The unprecedented explosion of COVID-19 cases throughout the country this winter is continuing to strain every sector of workers, including health care workers on the frontlines. Burdened by the cumulative toll of all previous surges, exhausted health care workers are speaking out about the conditions they are facing with the spread of the Omicron variant.
The total number of confirmed COVID-19 cases in the United States reached more than 75 million this week, with over 18.6 million new infections reported in the last 28 days. According to the John Hopkins University tally, by Tuesday afternoon the national death toll surpassed 888,000, while the Worldometer tracker shows that deaths have surpassed 920,000.
The number of patients currently hospitalized with COVID-19 is just over 133,000, down from the all-time peak of 159,400 on January 20, according to a seven-day average recorded by the Department of Health and Human Services (HHS)
HHS data also shows that 80.32 percent of all ICU beds in the US were in use as of February 1. Of these beds, 29.18 percent were being used for COVID-related patients. Oklahoma has the highest rate of ICU beds in use, with 94.27 percent, with 45.06 percent of beds being used for COVID-19. ICU capacity is above 75 percent in 43 states.
This is significant, especially considering a November Centers for Disease Control and Prevention (CDC) Morbidity and Mortality weekly report which used data from the Delta surge to reveal that ICU bed use at 75 percent capacity nationwide is associated with an estimated additional 12,000 excess deaths two weeks later (with additional deaths four and six weeks later). Additionally, hospitals with 100 percent ICU bed capacity were associated with 80,000 excess deaths in the subsequent two weeks.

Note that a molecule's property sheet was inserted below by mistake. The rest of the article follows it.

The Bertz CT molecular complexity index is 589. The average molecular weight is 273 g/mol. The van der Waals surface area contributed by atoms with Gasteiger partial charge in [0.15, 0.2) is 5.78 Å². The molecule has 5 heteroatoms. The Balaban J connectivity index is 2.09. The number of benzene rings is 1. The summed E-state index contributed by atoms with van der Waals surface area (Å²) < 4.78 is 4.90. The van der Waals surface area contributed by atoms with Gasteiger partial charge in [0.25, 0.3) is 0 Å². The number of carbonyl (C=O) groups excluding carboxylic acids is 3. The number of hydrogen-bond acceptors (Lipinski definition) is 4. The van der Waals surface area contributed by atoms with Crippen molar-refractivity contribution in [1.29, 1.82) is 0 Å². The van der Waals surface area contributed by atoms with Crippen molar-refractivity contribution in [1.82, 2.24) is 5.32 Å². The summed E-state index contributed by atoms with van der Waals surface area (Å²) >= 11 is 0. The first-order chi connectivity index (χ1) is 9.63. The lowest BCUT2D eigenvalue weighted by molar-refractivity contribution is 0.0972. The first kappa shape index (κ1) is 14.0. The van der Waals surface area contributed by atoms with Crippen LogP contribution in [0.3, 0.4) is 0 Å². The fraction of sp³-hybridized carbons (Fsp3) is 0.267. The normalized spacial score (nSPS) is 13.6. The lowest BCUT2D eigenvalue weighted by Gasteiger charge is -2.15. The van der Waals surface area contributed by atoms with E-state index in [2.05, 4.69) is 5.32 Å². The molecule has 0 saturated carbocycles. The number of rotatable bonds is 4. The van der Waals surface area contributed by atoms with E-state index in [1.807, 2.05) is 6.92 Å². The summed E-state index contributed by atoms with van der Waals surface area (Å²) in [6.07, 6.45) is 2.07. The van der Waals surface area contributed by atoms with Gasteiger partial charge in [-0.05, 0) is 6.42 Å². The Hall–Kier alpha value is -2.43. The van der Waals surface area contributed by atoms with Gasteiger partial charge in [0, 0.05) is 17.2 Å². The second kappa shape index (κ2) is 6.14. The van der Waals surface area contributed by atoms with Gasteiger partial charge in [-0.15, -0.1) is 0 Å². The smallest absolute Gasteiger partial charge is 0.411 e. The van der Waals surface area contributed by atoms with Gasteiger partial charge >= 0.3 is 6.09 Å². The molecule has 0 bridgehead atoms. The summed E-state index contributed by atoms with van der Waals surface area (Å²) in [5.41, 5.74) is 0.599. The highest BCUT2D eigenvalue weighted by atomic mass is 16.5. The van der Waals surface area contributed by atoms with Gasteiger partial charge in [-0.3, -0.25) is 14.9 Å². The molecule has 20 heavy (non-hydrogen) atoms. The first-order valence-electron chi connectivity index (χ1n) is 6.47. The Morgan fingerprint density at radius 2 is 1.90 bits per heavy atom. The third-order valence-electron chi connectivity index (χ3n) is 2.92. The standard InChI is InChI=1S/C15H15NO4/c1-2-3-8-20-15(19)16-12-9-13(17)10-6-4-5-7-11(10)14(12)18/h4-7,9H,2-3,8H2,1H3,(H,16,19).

While ICU capacity is not a direct cause of excess deaths, it is an important indicator of overstressed hospitals. When ICU beds are full it affects every aspect of the hospital system, causing ambulance diversion, supply limitations, staffing shortages, delays in care and overcrowding. For example, a lack of open ICU beds means an entire hospital’s admitting process can slow to a point where Emergency Departments suffer day-long waiting periods.
Workers at Advocate Trinity Hospital in Chicago recently described conditions in their Emergency Department (ED) for reporters from the Atlantic. The hospital’s ED medical director, Michael Anderson, explained, “We had patients waiting with bacterial infections, surgical problems, you name it … people who were sick to a degree that we’d never keep them waiting in normal conditions.” He added that the hospital has never been so overwhelmed with COVID-19 patients at any other point in the pandemic.
In order to meet the needs of acutely ill patients, the hospital’s ED has been forced to turn rooms into makeshift ICU beds, further stretching the department’s staff and other resources. On one shift, Berenice Zavala, an emergency room nurse, told the Atlantic that they had a COVID patient go into cardiac arrest in the waiting room. She described how only four nurses were on duty that day, three of whom were travel nurses on their first day of work. They were unable to properly resuscitate the patient, who died. Berenice said, “It really affected us all. People blamed themselves. I’ve never worked under these conditions.”
Studies have shown that high ICU occupancy, ambulance diversions and emergency room overcrowding all result in worse outcomes such as medical errors, treatment delays and increased mortality. ICU capacity is further impacted by nursing shortages, as capacity is a measurement of available staffed beds. It is commonplace for hospitals to block beds across the hospital because of staffing issues.
An ICU nurse at the Cleveland Clinic in Ohio spoke anonymously with WSWS reporters. She has worked in a COVID ICU since the beginning of the pandemic. “Right now, we have three or four ICUs completely full. It’s really bad. Nurses are leaving, just pouring out. Everyone is super burnt out. We are completely out of staff. They bring in [travel nurses] and close down beds.”
She added, “And now they’re also bringing nurses back five days after testing positive so it’s like we have a ton of sick nurses on the floor too! It’s becoming more and more clear that they don’t care about us.”
A nurse in Northern California told the WSWS how overcrowding has an effect on patients and workers in every area of the hospital. “I don’t work on a COVID floor but you can still feel the surge everywhere. For one thing, we have nurses out sick. One of my co-workers is in the ICU. The other aspect is that we are forced to keep really sick patients for longer than we should because ICU beds are hard to come by.”